Maintaining Practicing

Stop Doomscrolling! Here’s Why (and How to Stop)

Do you “doomscroll’?

Doomscrolling is the act of incessantly scrolling through depressing feeds on social media and news sites knowing that it’s making us feel negative emotions. It could be addictive—it’s like how we naturally want to stare at a car wreck.

Keeping up with the news is important, and being on social media does have its benefits. But overuse of anything—especially things like depressing news—can negatively impact your health and well-being.

Harms of “doomscrolling”

The negative consequences of compulsive doomscrolling don’t stop with this list—but should be enough to give an idea of why it’s a problem, and why you should either prevent this habit or kick it to the curb.

  • Increased anxiety: You can feel the tension and worry slipping into your shoulders and gut as you scroll through and absorb bad news. And since too much stress reduces your body’s natural immune functions, doomscrolling is bad news for your overall well-being.
  • Sleeping problems: This is especially true for those of us who like to do a final news run before bed. Bad news has a way of waking up our body and keeping it awake as if we have to defend ourselves or solve the problem we’ve just been exposed to.
  • Mental health issues: A 2021 PLOS One study discovered that just four minutes of negative news reading significantly and immediately affects your mood and mental state—in a bad way.

Why is it so hard to stop?

As we’ve hinted at already, part of our brains are wired to scroll endlessly through depressing, demoralizing, distressing, or painful information, creating a downward spiral that looks like this:

  1. We search for news in an environment brimming with
  2. Scary or distressing news content, such as tension between countries on the other side of the world, triggers anxiety.
  3. Anxiety increases our instinctive need to feel in control.
  4. This need triggers more environmental scanning, which leads to more news consumption.
  5. With the proliferation of negative news nowadays, consuming news further ramps up anxiety, which rivets the attention, which triggers anxiety, and so on into a vicious cyclical process.

What you can do about it

Set time limits: Give yourself a scheduled time to scroll through those feeds and surf the internet for news—making sure that you don’t go beyond, say, the fifteen minutes you’ve set aside for this particular activity. Use a timer if you have to.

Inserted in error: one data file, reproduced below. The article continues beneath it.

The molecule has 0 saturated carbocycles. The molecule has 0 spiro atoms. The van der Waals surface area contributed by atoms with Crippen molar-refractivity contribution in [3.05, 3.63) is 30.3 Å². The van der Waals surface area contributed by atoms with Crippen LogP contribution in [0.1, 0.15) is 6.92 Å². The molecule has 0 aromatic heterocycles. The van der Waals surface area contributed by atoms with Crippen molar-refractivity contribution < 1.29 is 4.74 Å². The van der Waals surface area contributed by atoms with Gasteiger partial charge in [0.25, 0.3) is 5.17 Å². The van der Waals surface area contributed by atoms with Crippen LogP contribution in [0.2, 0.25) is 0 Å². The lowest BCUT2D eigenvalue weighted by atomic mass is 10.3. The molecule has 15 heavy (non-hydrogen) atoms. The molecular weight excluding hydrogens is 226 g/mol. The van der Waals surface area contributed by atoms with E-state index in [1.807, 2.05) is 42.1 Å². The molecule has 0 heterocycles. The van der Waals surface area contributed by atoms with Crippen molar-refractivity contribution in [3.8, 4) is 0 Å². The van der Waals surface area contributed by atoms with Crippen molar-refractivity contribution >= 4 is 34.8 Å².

Pick up an offline hobby (or two): When you spend time in front of the computer or on the phone outside of work, it’s easy to slip into unproductive surfing or doomscrolling without noticing. Having an offline project or skill you’d like to develop would help you curb the itch to doomscroll on a regular basis.

Meditate: Did you know meditation helps you focus better, be more productive, and make you an overall happier and healthier person? It’s true. Try a deep-breathing exercise, a contemplative walk in the park, or follow along with a meditation prompt on a meditation app the next time the urge to scroll comes around. And the next time you’re scrolling through social media feeds, be mindful about what you’re absorbing; this helps to quiet your mind and keep you centered on what’s really important.

Practice positive thinking: Since doomscrooling puts a heavy emphasis on the bad, the sad, and the ugly, why not train your mind and heart to focus on what’s good, happy, and beautiful? Make lists of what you’re grateful for, sing a happy song to yourself, and share a smile with someone you love, just because.

If you or anyone you know struggles with doomscrolling, now you know what to do. Go forth and conquer this habit—or better yet, replace it with joyful, mindful scrolling!

-Odelia C.

Photo by Vladimir Mun on Unsplash




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Odelia C. is a Christian, singer, teacher, writer, and avid reader. She holds a Bachelor's Degree in Communications and is also a Certified Holistic Nutritionist. She enjoys making music, gardening, practicing martial arts, and spending time with her family. Contact her at

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